July 23rd, 2013 at 6:19 PM ^

He is currently good size for a SAM and his reviews all talk about his explosiveness.  Perhaps he will just get too big to be a SAM, but that seems like the greatest area of need to me. 


July 23rd, 2013 at 10:11 PM ^

I agree completely with the Aaron Shea comparison, and I think Shallman will be a fan favorite before his career is complete.  He will be used by Borges as yet another player (along with Funchess, Butt, K HIll and Bunting) that will drive defenses nuts with mismatches.  I see his best role as an H-back similar to K. Hill.  I see him differentiating himself from Hill with his ability to play RB enough to keep defenses honest in addition to being able to run and catch.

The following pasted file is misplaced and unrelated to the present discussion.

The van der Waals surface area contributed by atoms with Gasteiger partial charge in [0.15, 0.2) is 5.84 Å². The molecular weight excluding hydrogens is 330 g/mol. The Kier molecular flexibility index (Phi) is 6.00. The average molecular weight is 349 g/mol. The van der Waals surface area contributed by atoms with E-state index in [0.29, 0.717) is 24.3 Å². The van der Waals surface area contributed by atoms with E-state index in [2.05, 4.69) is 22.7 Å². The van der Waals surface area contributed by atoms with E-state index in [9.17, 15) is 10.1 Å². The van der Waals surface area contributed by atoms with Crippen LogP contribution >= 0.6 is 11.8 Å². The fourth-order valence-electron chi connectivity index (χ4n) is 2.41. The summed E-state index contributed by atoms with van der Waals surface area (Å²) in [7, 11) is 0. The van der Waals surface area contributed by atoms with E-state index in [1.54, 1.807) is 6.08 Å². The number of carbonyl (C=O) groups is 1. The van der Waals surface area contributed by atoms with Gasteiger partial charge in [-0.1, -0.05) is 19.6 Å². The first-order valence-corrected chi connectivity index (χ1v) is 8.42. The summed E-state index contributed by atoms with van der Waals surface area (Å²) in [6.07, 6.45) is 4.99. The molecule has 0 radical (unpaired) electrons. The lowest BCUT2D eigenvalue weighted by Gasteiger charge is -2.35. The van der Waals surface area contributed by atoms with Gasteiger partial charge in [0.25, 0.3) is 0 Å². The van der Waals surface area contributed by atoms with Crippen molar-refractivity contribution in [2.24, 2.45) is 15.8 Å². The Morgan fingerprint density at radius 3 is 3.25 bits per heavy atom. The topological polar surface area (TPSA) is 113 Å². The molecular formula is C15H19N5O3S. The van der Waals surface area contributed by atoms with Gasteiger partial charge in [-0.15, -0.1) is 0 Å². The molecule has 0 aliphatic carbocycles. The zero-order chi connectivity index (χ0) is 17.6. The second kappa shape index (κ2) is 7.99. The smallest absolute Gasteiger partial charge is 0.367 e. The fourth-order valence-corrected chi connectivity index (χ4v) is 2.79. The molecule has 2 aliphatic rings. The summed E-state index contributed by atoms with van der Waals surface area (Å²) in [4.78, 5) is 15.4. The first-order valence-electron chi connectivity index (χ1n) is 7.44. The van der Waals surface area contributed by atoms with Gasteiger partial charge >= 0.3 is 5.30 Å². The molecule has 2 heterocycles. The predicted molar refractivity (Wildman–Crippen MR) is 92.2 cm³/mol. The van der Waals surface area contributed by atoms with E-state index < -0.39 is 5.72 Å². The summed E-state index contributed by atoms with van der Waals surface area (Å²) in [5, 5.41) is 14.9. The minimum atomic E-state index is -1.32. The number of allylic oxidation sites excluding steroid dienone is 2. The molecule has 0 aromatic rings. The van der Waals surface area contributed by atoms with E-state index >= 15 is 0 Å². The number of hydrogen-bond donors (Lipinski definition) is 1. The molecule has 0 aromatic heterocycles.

I can imagine a lot of combinations of personnel with Shallman that would drive defenses nuts.  My favorite thought is lining up with 1 WR, Williams/Butt along with Funchess at TE with K. Hill at H-back and Shallman at RB facing 3rd and 2 or so.  If the defense matches the heavy formation, I can see switching Funchess out wide with Hill and Shallman in the slots.

We're probably a year away before all these guys are ready to block and catch, but it will be fun to watch when they are.